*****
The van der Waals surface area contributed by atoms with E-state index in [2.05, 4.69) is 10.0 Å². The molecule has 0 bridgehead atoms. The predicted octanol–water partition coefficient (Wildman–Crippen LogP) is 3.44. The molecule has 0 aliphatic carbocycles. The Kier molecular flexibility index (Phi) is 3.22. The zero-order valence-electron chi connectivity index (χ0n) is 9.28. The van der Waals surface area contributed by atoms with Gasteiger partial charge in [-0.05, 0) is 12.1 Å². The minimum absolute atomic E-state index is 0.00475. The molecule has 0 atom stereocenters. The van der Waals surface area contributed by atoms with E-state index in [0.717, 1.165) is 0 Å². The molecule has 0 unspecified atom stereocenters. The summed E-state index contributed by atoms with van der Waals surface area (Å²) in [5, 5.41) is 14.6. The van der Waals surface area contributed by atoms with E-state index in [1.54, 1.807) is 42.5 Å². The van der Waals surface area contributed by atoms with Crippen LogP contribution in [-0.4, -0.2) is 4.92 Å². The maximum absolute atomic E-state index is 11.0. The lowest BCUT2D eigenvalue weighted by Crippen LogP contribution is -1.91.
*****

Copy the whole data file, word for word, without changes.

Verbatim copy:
The van der Waals surface area contributed by atoms with E-state index in [2.05, 4.69) is 10.0 Å². The molecule has 0 bridgehead atoms. The predicted octanol–water partition coefficient (Wildman–Crippen LogP) is 3.44. The molecule has 0 aliphatic carbocycles. The Kier molecular flexibility index (Phi) is 3.22. The zero-order valence-electron chi connectivity index (χ0n) is 9.28. The van der Waals surface area contributed by atoms with Gasteiger partial charge in [-0.05, 0) is 12.1 Å². The minimum absolute atomic E-state index is 0.00475. The molecule has 0 atom stereocenters. The van der Waals surface area contributed by atoms with E-state index in [0.717, 1.165) is 0 Å². The molecule has 0 unspecified atom stereocenters. The summed E-state index contributed by atoms with van der Waals surface area (Å²) in [5, 5.41) is 14.6. The van der Waals surface area contributed by atoms with E-state index in [1.54, 1.807) is 42.5 Å². The van der Waals surface area contributed by atoms with Crippen LogP contribution in [-0.4, -0.2) is 4.92 Å². The maximum absolute atomic E-state index is 11.0. The lowest BCUT2D eigenvalue weighted by Crippen LogP contribution is -1.91.